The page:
Has a group of parents in Philadelphia gone too far in battle to watch what students eat?
Every day a group of parents stand guard outside the Oxford Food Shop in North Philadelphia – foot soldiers in a national battle over the diets of children that has taken on new fervor.
With 20 percent of the nation’s children obese, the U.S. Department of Agriculture has proposed new standards for federally subsidized school meals that call for more balanced meals and, for the first time, a limit on calories. The current standard specifies only a minimum calorie count, which some schools meet by adding sweet foods.
Amelia Brown, the principal of kindergarten through eighth grade at the William D. Kelly School in Philadelphia, says students’ terrible eating habits cause headaches and stomachaches that keep them from learning and older students are already showing unhealthy weight gain.
The obesity rate in Philadelphia is among the nation’s highest. At the intersection of North 28th and West Oxford Streets, the Oxford Food Shop and the William D. Kelley School are in a tug of war over the cravings of kids. Like schools throughout the nation, Kelley has expelled soda and sweet snacks.
As Strollerderby previously reported, it’s the corner store’s fault. A Temple University study suggests that as little as an extra 200 calories a day can make an adult overweight. The study found children were getting 360 calories a day from chips, candy and sugary drinks — all for an average of $1.07. That’s why Kelley’s principal, Ms. Brown, asked owners of nearby corner stores to stop selling to students in the morning.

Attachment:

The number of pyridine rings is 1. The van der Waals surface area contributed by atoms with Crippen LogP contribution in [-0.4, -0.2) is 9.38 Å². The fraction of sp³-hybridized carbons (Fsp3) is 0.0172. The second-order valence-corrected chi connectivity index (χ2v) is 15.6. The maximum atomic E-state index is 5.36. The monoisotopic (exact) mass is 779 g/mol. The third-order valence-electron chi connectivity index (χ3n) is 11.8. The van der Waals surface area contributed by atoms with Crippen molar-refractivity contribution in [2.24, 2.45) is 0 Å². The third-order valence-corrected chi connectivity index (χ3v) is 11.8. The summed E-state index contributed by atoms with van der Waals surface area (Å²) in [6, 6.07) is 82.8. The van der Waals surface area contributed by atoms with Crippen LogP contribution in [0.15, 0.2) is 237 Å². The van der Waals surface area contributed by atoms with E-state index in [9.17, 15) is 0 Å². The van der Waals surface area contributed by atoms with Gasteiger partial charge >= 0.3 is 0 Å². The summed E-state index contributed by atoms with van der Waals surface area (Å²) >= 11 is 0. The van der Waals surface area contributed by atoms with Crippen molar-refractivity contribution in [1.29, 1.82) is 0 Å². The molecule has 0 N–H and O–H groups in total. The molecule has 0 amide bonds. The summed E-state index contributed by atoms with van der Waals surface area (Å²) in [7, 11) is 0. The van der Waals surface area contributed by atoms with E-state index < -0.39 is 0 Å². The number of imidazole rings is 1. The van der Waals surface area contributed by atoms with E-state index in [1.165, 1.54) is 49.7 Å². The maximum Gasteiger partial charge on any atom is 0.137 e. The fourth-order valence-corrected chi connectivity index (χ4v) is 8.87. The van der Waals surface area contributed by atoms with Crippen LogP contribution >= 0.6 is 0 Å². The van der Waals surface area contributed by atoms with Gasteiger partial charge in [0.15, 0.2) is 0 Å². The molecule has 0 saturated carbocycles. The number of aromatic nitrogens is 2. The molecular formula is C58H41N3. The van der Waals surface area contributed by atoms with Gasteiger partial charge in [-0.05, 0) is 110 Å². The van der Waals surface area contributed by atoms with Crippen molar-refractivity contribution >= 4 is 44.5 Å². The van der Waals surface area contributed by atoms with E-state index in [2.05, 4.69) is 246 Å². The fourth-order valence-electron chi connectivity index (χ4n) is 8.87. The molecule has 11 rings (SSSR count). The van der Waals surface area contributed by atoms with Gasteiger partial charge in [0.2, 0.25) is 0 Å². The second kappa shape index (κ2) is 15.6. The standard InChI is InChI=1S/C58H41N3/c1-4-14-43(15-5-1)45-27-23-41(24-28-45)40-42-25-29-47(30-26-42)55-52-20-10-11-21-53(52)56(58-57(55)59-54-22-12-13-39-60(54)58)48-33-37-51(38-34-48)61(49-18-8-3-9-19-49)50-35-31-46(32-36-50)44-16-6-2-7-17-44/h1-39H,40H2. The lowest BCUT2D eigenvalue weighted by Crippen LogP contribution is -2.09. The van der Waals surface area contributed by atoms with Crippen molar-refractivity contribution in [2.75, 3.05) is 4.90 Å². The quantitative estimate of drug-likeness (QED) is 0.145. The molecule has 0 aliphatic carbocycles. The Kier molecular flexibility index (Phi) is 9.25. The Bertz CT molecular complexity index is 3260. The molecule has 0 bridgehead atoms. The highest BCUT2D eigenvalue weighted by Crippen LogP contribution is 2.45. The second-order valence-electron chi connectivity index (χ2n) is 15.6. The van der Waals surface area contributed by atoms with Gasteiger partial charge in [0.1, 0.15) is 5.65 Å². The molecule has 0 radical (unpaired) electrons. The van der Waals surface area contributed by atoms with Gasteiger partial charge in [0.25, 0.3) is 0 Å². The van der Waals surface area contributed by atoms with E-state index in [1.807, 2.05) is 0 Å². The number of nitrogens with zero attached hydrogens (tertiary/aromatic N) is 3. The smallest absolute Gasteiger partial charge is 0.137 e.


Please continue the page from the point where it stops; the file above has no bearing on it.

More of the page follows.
Gladys Tejada, who owns the Oxford shop, said, “It’s a good thing, what they’re trying to do, but I can’t control who comes in.” And she can’t control what they buy either. “They like it sweet,” she said. “They like it cheap.”
Since 2001, a Philadelphia organization called Food Trust has worked to get corner stores to offer healthier foods, but some store owners say they’ve lost hundreds of dollars buying foods that perish before they’re sold.
Frustrated that her pressure on stores had not worked, Ms. Brown called on parents and Operation Town Watch Integrated Services, which typically helps neighborhoods fight crime and drugs.
“I need you to go to those stores and say, Look, can you not sell to our kids between 8:15 and 8:30?’ “Ms. Brown said, kicking off the effort in January. ” We don’t want them to eat sugary items. There is a breakfast program right here. And if you don’t do this, we’re going to have to boycott for a while.’ ”
With local parents on watch duty at the corner shops some children now pass the story without stopping, but others continue to go in and buy their usual junk food. After several weeks of parent intervention, Ms. Brown said more children were skipping the corner stores, showing progress against the pull of sweet snacks.
What do you think? Is the principal’s efforts to fight junk food commendable? Do you ultimately feel that a child’s diet should be a parent’s responsibility? And what about the pressure to boycott store owners who sell sweets to children? Is that an unfair tactic or just a part of the battle to keep children from overeating the wrong foods?